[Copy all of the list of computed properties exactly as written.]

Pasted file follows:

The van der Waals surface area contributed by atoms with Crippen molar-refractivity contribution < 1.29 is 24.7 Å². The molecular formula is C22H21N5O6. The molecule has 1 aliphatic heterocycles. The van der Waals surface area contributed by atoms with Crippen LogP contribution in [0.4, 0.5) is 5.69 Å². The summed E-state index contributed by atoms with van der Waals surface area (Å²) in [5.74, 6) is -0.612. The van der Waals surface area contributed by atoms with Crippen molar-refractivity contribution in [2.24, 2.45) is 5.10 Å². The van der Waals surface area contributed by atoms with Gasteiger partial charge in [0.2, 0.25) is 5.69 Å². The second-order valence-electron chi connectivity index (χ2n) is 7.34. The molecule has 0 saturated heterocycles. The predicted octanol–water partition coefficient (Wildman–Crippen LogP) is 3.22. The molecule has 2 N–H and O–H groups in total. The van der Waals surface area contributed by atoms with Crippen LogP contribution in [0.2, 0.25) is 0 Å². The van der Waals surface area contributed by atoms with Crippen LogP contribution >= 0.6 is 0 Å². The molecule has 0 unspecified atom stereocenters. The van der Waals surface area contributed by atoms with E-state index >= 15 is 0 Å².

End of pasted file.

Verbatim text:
The van der Waals surface area contributed by atoms with Crippen molar-refractivity contribution < 1.29 is 24.7 Å². The molecular formula is C22H21N5O6. The molecule has 1 aliphatic heterocycles. The van der Waals surface area contributed by atoms with Crippen LogP contribution in [0.4, 0.5) is 5.69 Å². The summed E-state index contributed by atoms with van der Waals surface area (Å²) in [5.74, 6) is -0.612. The van der Waals surface area contributed by atoms with Crippen molar-refractivity contribution in [2.24, 2.45) is 5.10 Å². The van der Waals surface area contributed by atoms with Gasteiger partial charge in [0.2, 0.25) is 5.69 Å². The second-order valence-electron chi connectivity index (χ2n) is 7.34. The molecule has 0 saturated heterocycles. The predicted octanol–water partition coefficient (Wildman–Crippen LogP) is 3.22. The molecule has 2 N–H and O–H groups in total. The van der Waals surface area contributed by atoms with Crippen LogP contribution in [0.2, 0.25) is 0 Å². The van der Waals surface area contributed by atoms with Crippen LogP contribution >= 0.6 is 0 Å². The molecule has 0 unspecified atom stereocenters. The van der Waals surface area contributed by atoms with E-state index >= 15 is 0 Å².